Personally, I think the fear of the devil is closer to the fear of lost innocence—the first loss if you go by Judeo-Christian tradition. When Adam and Eve lost their innocence in the Garden of Eden to the Devil disguised as a serpent (or rather the manifestation of Crawley if you go by Good Omens).
Ok, so this is admittedly a stretch, but it’s not addressed quite as frequently in the Gothic novel in Europe as is a feature in American Gothic, and most especially in all the manifestations it’s taken in the 20th century onward—primarily I think because of the constant wars which were ultimately the fallout from the First World War.
Invaders generally burned the crops (if they didn’t steal them first), raped the women, killed the men, and then proceeded to berate the cultural norms of the people they just invaded. That goes for most of the invaders post-Rome. Some, like the Normans, become part of the local landscape—eventually. Any glance at the histories of France and England will tell you just how slowly the Normans assimilated. Others, like the Hungarians in the Balkans, used and abused their conquests by propaganda, years of subjugation, and pitting them against each other.
In American Gothic, this fear plays out in different ways—demon possession, haunted houses, the memories of old wars, old Native American burial grounds, and alien invasions. The fear, however, is exactly the same—the disruption of normal life and loss of culture. Throw this into a democratic society, and someone’s way of life will ultimately win out over everyone else’s. Here, the “invasion” is both real and metaphoric.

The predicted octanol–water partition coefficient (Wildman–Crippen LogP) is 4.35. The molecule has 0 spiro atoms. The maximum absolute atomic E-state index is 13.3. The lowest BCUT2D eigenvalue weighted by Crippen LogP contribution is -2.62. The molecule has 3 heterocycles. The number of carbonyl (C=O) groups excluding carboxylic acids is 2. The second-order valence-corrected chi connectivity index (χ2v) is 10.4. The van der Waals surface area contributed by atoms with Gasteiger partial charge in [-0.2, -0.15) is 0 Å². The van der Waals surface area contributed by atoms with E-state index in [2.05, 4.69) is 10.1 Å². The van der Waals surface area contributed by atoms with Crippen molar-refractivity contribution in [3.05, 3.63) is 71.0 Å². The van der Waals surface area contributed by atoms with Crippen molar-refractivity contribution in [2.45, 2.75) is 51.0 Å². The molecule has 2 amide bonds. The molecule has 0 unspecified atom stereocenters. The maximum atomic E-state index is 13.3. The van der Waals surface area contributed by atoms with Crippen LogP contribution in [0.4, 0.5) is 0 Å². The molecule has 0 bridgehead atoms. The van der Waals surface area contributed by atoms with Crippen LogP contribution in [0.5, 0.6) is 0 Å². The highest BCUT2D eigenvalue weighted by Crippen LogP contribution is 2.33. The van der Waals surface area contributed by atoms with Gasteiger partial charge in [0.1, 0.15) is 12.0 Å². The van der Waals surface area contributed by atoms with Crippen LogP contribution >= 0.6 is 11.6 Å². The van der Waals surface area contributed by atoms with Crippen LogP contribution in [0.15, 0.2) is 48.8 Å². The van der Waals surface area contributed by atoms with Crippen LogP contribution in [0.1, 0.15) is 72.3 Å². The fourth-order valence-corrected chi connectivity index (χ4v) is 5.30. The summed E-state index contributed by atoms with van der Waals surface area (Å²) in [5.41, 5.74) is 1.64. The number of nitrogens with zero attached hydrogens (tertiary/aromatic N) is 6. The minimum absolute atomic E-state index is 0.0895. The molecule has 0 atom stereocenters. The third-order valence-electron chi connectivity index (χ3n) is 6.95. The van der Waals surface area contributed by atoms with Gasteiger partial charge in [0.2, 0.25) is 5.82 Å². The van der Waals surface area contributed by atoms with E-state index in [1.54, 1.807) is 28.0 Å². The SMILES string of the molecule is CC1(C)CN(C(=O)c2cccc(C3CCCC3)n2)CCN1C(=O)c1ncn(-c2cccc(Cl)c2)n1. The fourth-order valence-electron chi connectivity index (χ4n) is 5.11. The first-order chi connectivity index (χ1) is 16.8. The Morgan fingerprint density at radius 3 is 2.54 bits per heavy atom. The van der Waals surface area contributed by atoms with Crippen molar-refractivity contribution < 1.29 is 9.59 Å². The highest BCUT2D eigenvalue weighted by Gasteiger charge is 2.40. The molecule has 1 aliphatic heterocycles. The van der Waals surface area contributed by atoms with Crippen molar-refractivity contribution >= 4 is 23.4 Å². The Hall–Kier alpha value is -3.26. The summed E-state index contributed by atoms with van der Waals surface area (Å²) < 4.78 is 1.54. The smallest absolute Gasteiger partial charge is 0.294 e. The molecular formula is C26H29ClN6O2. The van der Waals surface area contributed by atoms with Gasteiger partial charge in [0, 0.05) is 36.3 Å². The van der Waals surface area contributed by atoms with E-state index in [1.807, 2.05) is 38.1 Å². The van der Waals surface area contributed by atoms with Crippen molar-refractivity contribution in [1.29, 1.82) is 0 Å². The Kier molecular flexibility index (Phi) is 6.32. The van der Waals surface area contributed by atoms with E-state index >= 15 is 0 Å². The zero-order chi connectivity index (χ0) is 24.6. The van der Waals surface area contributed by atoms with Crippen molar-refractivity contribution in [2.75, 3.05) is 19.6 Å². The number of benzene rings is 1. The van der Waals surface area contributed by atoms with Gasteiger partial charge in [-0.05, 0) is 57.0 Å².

For early writers such as Washington Irving, Edgar Allen Poe, and Nathaniel Hawthorne, invasion is only in the background–something very dimly on the edge of memory. Irving’s The Legend of Sleepy Hollow, for instance, involves the ghost of a man who fought during the American Revolution. The Tim Burton movie of the same name, features the invasion of sinister forces in Sleepy Hollow and invasion it is, albeit led by one specific ghost.
The 20th century saw invasions taken literally again–in the form of alien invasions. A British writer started the trend with the publication of The War of the Worlds (H.G. Wells) and American writers both in print in on screen from Dune to The Matrix contain some form of invasion. Here, it’s not just a way of life at stake–it’s an entire species’ survival.
All these points have their own further considerations. Zombies, for instance, have a much more extensive history than what I’ve alluded to and the Devil as a literary figure could constitute his own blog post alone, and the same goes for alien invasions. This is just to whet your appetite, so you go search for your own conclusions from what I’ve provided. American Gothic has much to recommend itself, and it’s especially an interesting form to explore in the 20thcentury when movies and television take it to even greater heights than it had known previously. As we head into the end of the month, I hope you’ll see all three of these elements play out in some way, shape or form.